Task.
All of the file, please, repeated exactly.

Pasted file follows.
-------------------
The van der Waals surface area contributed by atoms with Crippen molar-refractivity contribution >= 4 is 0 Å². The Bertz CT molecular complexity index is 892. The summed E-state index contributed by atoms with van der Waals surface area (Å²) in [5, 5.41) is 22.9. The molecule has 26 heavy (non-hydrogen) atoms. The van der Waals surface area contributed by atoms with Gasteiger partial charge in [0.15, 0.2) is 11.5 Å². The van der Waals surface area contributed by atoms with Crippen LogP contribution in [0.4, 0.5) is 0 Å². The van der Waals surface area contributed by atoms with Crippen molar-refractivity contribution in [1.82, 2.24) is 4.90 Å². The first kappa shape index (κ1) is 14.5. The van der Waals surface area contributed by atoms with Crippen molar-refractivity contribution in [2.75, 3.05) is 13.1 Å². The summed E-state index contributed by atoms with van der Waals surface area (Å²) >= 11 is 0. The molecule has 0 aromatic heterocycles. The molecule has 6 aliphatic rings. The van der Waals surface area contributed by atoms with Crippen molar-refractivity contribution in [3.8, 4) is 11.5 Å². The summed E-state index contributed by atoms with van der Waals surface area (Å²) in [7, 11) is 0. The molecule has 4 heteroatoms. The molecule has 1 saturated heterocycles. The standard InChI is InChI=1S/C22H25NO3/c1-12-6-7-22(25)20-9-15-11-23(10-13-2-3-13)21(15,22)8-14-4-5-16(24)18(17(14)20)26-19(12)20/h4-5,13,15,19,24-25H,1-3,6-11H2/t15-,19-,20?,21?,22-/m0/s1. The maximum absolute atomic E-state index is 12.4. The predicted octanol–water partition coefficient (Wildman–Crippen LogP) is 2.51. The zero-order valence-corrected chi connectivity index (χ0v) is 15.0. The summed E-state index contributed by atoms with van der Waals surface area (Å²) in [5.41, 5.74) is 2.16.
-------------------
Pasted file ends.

The van der Waals surface area contributed by atoms with Crippen molar-refractivity contribution >= 4 is 0 Å². The Bertz CT molecular complexity index is 892. The summed E-state index contributed by atoms with van der Waals surface area (Å²) in [5, 5.41) is 22.9. The molecule has 26 heavy (non-hydrogen) atoms. The van der Waals surface area contributed by atoms with Gasteiger partial charge in [0.15, 0.2) is 11.5 Å². The van der Waals surface area contributed by atoms with Crippen LogP contribution in [0.4, 0.5) is 0 Å². The van der Waals surface area contributed by atoms with Crippen molar-refractivity contribution in [1.82, 2.24) is 4.90 Å². The first kappa shape index (κ1) is 14.5. The van der Waals surface area contributed by atoms with Crippen molar-refractivity contribution in [2.75, 3.05) is 13.1 Å². The summed E-state index contributed by atoms with van der Waals surface area (Å²) >= 11 is 0. The molecule has 0 aromatic heterocycles. The molecule has 6 aliphatic rings. The van der Waals surface area contributed by atoms with Crippen molar-refractivity contribution in [3.8, 4) is 11.5 Å². The summed E-state index contributed by atoms with van der Waals surface area (Å²) in [7, 11) is 0. The molecule has 4 heteroatoms. The molecule has 1 saturated heterocycles. The standard InChI is InChI=1S/C22H25NO3/c1-12-6-7-22(25)20-9-15-11-23(10-13-2-3-13)21(15,22)8-14-4-5-16(24)18(17(14)20)26-19(12)20/h4-5,13,15,19,24-25H,1-3,6-11H2/t15-,19-,20?,21?,22-/m0/s1. The maximum absolute atomic E-state index is 12.4. The predicted octanol–water partition coefficient (Wildman–Crippen LogP) is 2.51. The zero-order valence-corrected chi connectivity index (χ0v) is 15.0. The summed E-state index contributed by atoms with van der Waals surface area (Å²) in [5.41, 5.74) is 2.16.